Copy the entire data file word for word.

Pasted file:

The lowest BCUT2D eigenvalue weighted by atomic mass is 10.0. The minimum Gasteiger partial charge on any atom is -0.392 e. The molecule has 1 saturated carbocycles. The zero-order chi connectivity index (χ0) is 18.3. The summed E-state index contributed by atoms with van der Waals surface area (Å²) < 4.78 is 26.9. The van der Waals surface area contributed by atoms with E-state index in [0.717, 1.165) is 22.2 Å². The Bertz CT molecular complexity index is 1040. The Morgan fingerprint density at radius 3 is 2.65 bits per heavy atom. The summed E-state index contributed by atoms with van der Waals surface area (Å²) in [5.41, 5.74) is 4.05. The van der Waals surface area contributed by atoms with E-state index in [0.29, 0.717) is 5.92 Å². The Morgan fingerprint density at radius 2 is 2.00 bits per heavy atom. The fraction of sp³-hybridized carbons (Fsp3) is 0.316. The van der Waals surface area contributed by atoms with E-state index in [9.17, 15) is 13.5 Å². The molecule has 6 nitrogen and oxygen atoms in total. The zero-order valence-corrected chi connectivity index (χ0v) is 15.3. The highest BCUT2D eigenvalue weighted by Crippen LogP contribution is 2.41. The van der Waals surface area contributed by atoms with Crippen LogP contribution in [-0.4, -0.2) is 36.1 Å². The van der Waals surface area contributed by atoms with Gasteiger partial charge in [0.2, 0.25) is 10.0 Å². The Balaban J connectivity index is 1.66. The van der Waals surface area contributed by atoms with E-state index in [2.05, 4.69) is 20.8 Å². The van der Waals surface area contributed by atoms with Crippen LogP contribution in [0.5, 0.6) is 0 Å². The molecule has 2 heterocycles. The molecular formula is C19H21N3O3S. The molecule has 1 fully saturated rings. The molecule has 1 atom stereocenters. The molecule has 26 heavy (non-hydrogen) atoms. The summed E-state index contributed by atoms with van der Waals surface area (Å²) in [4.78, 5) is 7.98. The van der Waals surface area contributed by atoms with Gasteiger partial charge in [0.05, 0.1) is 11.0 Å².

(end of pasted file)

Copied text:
The lowest BCUT2D eigenvalue weighted by atomic mass is 10.0. The minimum Gasteiger partial charge on any atom is -0.392 e. The molecule has 1 saturated carbocycles. The zero-order chi connectivity index (χ0) is 18.3. The summed E-state index contributed by atoms with van der Waals surface area (Å²) < 4.78 is 26.9. The van der Waals surface area contributed by atoms with E-state index in [0.717, 1.165) is 22.2 Å². The Bertz CT molecular complexity index is 1040. The Morgan fingerprint density at radius 3 is 2.65 bits per heavy atom. The summed E-state index contributed by atoms with van der Waals surface area (Å²) in [5.41, 5.74) is 4.05. The van der Waals surface area contributed by atoms with E-state index in [0.29, 0.717) is 5.92 Å². The Morgan fingerprint density at radius 2 is 2.00 bits per heavy atom. The fraction of sp³-hybridized carbons (Fsp3) is 0.316. The van der Waals surface area contributed by atoms with E-state index in [9.17, 15) is 13.5 Å². The molecule has 6 nitrogen and oxygen atoms in total. The zero-order valence-corrected chi connectivity index (χ0v) is 15.3. The highest BCUT2D eigenvalue weighted by Crippen LogP contribution is 2.41. The van der Waals surface area contributed by atoms with Crippen LogP contribution in [-0.4, -0.2) is 36.1 Å². The van der Waals surface area contributed by atoms with Gasteiger partial charge in [0.2, 0.25) is 10.0 Å². The Balaban J connectivity index is 1.66. The van der Waals surface area contributed by atoms with E-state index in [2.05, 4.69) is 20.8 Å². The van der Waals surface area contributed by atoms with Crippen LogP contribution in [0.5, 0.6) is 0 Å². The molecule has 2 heterocycles. The molecular formula is C19H21N3O3S. The molecule has 1 fully saturated rings. The molecule has 1 atom stereocenters. The molecule has 26 heavy (non-hydrogen) atoms. The summed E-state index contributed by atoms with van der Waals surface area (Å²) in [4.78, 5) is 7.98. The van der Waals surface area contributed by atoms with Gasteiger partial charge in [0.05, 0.1) is 11.0 Å².